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Definition: Amblyopia from Black's Medical Dictionary, 43rd Edition

Defective vision for which no recognisable cause exists in any part of the eye. The most important form is that associated with SQUINT, or gross difference in refraction between the two eyes. It has been estimated that in Britain around 5 per cent of young adults have amblyopia due to this cause.


Summary Article: Amblyopia
from Encyclopedia of Global Health

Amblyopia, or “lazy eye,” is an ocular disorder characterized by dominance of one eye’s input to the brain over the other. It occurs in about 3 percent of the population. If left untreated, amblyopia can cause permanent visual impairment in one eye, leading to lifelong consequences. However, early detection and treatment of amblyopia through the use of eye patches or eye drops can help strengthen the weaker eye and lessen or cure the disorder.

Amblyopia is most commonly diagnosed as a two-line difference of visual acuity between both eyes. Several more comprehensive testing methods exist for determining the causes, classification, and extent of the amblyopia. Classification depends on the symptoms leading up to development. Under normal conditions, each eye’s retina picks up light-induced signals that travel through the optic nerve, combine, and reseparate into left and right visual hemispheres at the optic chiasm, and travel to the contralateral (opposite) sides of the visual cortex. Binocular interactions between the signals from both eyes result in integration of neural signals from both sides of the brain to form a single perceived image.

Anisometropic amblyopia occurs when the unfocused eye’s image is inhibited to favor the image from the focused eye. Strabismus is characterized by dysfunction of ocular muscles and uncoordinated eye movement and fixation. Since both eyes send very different images to the brain, intraocular image conflict occurs. In strabismic amblyopia, the patient strongly favors movement and fixation using just one eye and neglects these functions in the other eye.

Visual deprivation can be caused by a variety of conditions such as cataract, high refractive error (nearsightedness or farsightedness), corneal opacities, ptosis (drooping of the eyelid), or other disorders that result in understimulation of the retina. Such problems may lead to amblyopia and are especially detrimental during the earliest years of life, when the retina and visual pathways are rapidly developing and setting the course for all future visual function. This explains why the earlier amblyopia is diagnosed and treated, the better the hope for recovery. If a cataract or other ocular disorder is congenital or present from birth, immediate treatment is necessary to prevent permanent debilitation in the afflicted eye.

Studies have shown that early detection and treatment of amblyopia can result in surprising levels of improvement in the weak eye’s function. Previously, it was thought that the damage caused by amblyopia became permanent after age 7. New studies by the National Institutes of Health (NIH) have shown that the possibility for at least some improvement remains well into the teenage and adult years. Of course, since the visual system loses its neuroplasticity (ability to develop and adapt to new conditions) with age, the earlier this neuro-ophthalmological disorder is dealt with the better. With amblyopia prevalent in about 3 percent of the population, detection and treatment by 5 years of age reduced the prevalence to 2 percent, while even earlier measures taken by 3 years of age reduced the prevalence to 1 percent.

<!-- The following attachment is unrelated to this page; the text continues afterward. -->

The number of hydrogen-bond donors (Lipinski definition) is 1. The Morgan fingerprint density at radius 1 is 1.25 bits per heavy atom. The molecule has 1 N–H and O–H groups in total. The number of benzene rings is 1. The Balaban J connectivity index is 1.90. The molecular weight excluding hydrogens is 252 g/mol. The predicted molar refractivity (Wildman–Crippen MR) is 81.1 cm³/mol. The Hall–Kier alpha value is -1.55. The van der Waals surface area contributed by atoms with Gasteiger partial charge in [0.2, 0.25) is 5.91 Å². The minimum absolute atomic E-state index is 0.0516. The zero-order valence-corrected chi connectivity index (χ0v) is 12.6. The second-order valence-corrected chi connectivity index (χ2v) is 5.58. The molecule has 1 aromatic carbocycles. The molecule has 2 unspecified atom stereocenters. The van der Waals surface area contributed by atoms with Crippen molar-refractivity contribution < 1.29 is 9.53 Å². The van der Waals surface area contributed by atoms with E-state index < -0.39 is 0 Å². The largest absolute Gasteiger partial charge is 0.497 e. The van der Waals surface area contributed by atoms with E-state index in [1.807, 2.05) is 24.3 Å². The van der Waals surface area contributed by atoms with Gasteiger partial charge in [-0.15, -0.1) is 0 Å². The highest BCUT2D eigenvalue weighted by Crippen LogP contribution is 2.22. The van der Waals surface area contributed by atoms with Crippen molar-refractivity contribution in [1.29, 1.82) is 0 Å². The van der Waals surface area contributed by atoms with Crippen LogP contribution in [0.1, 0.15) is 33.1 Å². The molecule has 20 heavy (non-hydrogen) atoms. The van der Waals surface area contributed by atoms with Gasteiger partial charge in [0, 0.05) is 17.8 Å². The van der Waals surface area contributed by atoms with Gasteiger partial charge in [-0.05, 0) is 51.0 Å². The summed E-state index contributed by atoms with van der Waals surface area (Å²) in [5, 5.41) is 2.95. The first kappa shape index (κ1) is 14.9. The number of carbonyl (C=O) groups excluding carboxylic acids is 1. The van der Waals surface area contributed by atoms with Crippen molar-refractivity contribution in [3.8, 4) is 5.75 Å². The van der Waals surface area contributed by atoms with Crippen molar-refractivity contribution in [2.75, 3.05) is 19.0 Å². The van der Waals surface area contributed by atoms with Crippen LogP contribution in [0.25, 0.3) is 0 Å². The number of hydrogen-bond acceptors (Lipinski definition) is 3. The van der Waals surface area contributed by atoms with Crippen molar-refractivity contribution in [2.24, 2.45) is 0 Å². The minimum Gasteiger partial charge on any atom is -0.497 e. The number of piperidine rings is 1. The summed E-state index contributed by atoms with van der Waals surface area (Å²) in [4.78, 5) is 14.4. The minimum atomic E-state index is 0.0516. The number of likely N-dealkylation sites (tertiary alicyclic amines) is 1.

The two major ways of treating amblyopia are use of eye patches (occlusion) and atropine drops (penalization). Measures taken to correct the specific cause of amblyopia, such as refractive correction or surgery, can also significantly improve binocularity. Occlusion involves covering up one eye with a patch and forcing use and improvement of the weaker eye. While occlusion is straightforward, the treatment has a low compliance rate, especially among young children, because eye patches are uncomfortable and can cause difficulty and embarrassment in situations such as school. Penalization involves using atropine drops to blur the image in the dominant eye, forcing use of the weak eye. Previously, it was believed that patients ought to be treated for long daily intervals. However, new NIH studies reveal that occlusion or penalization for as little as two hours each day can still be as beneficial as treatment for several hours. In light of low compliance rates, these results are good news for amblyopic children worldwide.

Amblyopia is the leading cause of monocular vision loss in adults. Because they only have one functional eye, amblyopic patients are at greater risk for blindness. Negative consequences of untreated amblyopia can include reduced depth perception, reduced visual-motor skills, and psychosocial impacts such as low self-esteem, damaged interpersonal communication, and lower employability. Globally, amblyopia deserves attention because of its lifelong consequences on patients’ lives.

    SEE ALSO:
  • Cataract; Eye Care; Eye Diseases (General); Ophthalmologist; Ophthalmology.

BIBLIOGRAPHY
  • Lorraine Steefel, “Amblyopia,” in The Gale Encyclopedia of Medicine, 3rd ed. (Thomson Gale, 2006).
  • A. Webber; J. Wood, “Amblyopia: Prevalence, Natural History, Functional Effects and Treatment,” Clinical and Experimental Optometry (v.88, 2005).
  • Kimberly G. Yen, “Amblyopia,” www.emedicine.com (cited October 2006).
  • Nakul Shekhawat
    Vanderbilt University
    Copyright © 2008 by SAGE Publications, Inc.

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